Microbial Endophytes: Future Challenges

  • Charles W. Bacon
  • Dorothy M. Hinton


Endophytes are represented by a diverse group of prokaryotic (bacteria or cyanobacteria) or eukaryotic (fungi or parasitic vascular plants) organisms that form lifelong associations within tissues of plants. Ecologically, these associations are viewed as mutualistic and as sources of secondary metabolites capable of serving as novel medicinals and agrichemicals. It is this area that serve to stimulate the large research investigations from all parts of the planet. The challenges as we see them are multifaceted. These include an understanding of the genetics nature of microbial endophytes, how endophytes communicate and partition themselves within hosts, how do these biotrophic organisms obtain nutrients, and are specific nutrient acquisitions key to the final effects observed? Further, are there basic difference between bacterial endophytes and fungal endophytes? What influence the host interactions to produce the desired effects, and how is the stability of the system affected. Thus, future challenges are dependent on identifying, delineating, dissecting, and defining the mechanisms whereby hosts and their symbionts accomplish this curious lifestyle. Defining these biological mechanisms will ensure the present and future successful technological applications of microbial endophytes.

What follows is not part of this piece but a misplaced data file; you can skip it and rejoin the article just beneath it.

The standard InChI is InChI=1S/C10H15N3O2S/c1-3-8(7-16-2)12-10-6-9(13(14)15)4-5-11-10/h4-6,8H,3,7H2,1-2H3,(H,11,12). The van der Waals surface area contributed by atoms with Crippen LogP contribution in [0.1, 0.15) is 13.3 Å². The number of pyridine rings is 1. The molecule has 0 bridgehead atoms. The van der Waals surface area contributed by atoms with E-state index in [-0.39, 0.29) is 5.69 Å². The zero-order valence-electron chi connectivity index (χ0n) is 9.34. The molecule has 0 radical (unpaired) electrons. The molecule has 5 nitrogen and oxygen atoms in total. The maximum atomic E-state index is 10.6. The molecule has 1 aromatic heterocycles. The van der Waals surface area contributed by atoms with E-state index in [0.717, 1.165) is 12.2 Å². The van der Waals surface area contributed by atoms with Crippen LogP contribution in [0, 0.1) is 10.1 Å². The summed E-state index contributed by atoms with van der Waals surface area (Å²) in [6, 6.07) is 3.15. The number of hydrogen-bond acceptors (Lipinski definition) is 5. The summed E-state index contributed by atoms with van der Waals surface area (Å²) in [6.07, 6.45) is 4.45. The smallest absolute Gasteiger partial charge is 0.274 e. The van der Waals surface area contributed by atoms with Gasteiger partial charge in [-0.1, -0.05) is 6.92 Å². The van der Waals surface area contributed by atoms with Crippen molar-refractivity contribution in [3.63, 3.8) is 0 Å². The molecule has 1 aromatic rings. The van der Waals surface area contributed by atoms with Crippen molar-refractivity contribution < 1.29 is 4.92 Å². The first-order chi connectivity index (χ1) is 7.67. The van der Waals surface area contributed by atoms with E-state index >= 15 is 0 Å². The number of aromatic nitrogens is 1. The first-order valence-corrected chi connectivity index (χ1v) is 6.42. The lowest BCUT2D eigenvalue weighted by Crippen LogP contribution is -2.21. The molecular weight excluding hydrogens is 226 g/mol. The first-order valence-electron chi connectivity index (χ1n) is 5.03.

Endophytic Fungus Ergot Alkaloid Fungal Endophyte Bacterial Endophyte Endophytic Association 
These keywords were added by machine and not by the authors. This process is experimental and the keywords may be updated as the learning algorithm improves.


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Copyright information

© Springer India 2014

Authors and Affiliations

  1. 1.Toxicology and Mycotoxin Research Unit, USDAAgriculture Research Service, Russell Research CenterAthensUSA

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